• All ecosystems have an inherent capacity of persistence, and smaller changes in nutrient supply are mitigated through adaptive responses of the communities. The scientific understanding of these processes and impacts in both limnetic and benthic ecosystems from net pen aquaculture is well developed.

• Direct comparisons of modelled N and P outputs from scientific literature show extremely similar N and P for rainbow trout and salmon (Table 1). These studies are based on mass balance estimates of inputs, assimilation into fish, and outputs, and have been well-vetted in the scientific community.

CONCLUSION: As the scientific literature clearly demonstrates, rainbow trout and Atlantic salmon are nearly identical, with no significant differences based upon the digestion of feed, growth patterns, and excretion of excess feed nutrients.

While the task of Ecology is limited to assessing whether or not the transition to rainbow trout from the currently permitted farming of Atlantic salmon will cause changes in the effluent from the cage systems, other concerns typically arise during Public Notice periods relating to cage aquaculture in Puget Sound.


• The Cooke farms perform weekly surface inspections of the above-surface mooring points and walkway structures. Copies of those reports are collated into a running report that identifies each mooring point and the history of maintenance and repair. Anchor lines, mooring components, and below-surface components are inspected annually using a combination of divers and ROVs. Managers and maintenance personnel review the ROV videos and comments from the divers and identify when or if there are maintenance items that need to be scheduled.

• The Washington commercial salmon farms are required through the various state operating permits to have the marine net pen facilities inspected by a licensed marine engineer when the systems are fallow and prior to the entry of a new generation of fish. The engineers inspect the cage system components, mooring design, and maintenance records with respect to the risk of escape and develop a written report with outlining priority maintenance items.

A copy of this report is sent to the Washington State Department of Natural Resources (“DNR”), Washington State Department of Ecology, and Washington State Department of Fish and Wildlife (“DFW”) for their review. A mooring analysis is performed using Doppler current monitoring data collected at each of the farm sites and marine net pen site computer modeling software that reviews the existing or required mooring components.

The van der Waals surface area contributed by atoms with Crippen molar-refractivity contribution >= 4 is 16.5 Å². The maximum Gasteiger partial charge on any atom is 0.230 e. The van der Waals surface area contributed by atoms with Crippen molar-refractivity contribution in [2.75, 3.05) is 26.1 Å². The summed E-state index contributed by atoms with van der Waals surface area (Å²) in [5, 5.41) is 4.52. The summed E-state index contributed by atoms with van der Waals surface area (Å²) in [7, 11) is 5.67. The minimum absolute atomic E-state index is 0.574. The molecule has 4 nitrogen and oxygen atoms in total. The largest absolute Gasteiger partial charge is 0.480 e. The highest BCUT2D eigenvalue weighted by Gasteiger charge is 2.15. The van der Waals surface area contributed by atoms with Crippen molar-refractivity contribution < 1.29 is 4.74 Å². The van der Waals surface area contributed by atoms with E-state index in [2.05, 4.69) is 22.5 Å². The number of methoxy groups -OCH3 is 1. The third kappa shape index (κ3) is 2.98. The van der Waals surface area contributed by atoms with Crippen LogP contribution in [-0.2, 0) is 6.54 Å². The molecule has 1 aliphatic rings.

• The company has worked with DNR in developing a Net Hygiene Scoring system that assigns a numeric value from 1 to 10 (1 being little to no fouling growth) on the amount of fouling on the stock containment nets. This system communicates weekly the level of fouling growth on the nets to the agencies in a Net Hygiene Report. Staff divers inspect the stock nets weekly and assign a fouling score for each fish net at the farm. The Weekly Net Score Report collates the information from the farm sites into one report which is submitted weekly to DNR.

The report keeps a running history of each farm site’s average score which helps to identify whether net scores are increasing, decreasing, or staying relatively the same. Increasing scores would indicate the net washing frequency needs to be increased. DNR performs monthly net hygiene compliance checks using an underwater video of randomly selected fish pens to verify agreement with the Net Scoring Reports to their review of the condition of the net walls using the video system. This system has been very useful for the agencies to ensure net hygiene is being maintained and for the company in managing their net cleaning resources. Maintaining nets in as clean as possible condition helps to maintain the water exchange within each fish pen and minimizes the drag coefficient of the net surface area.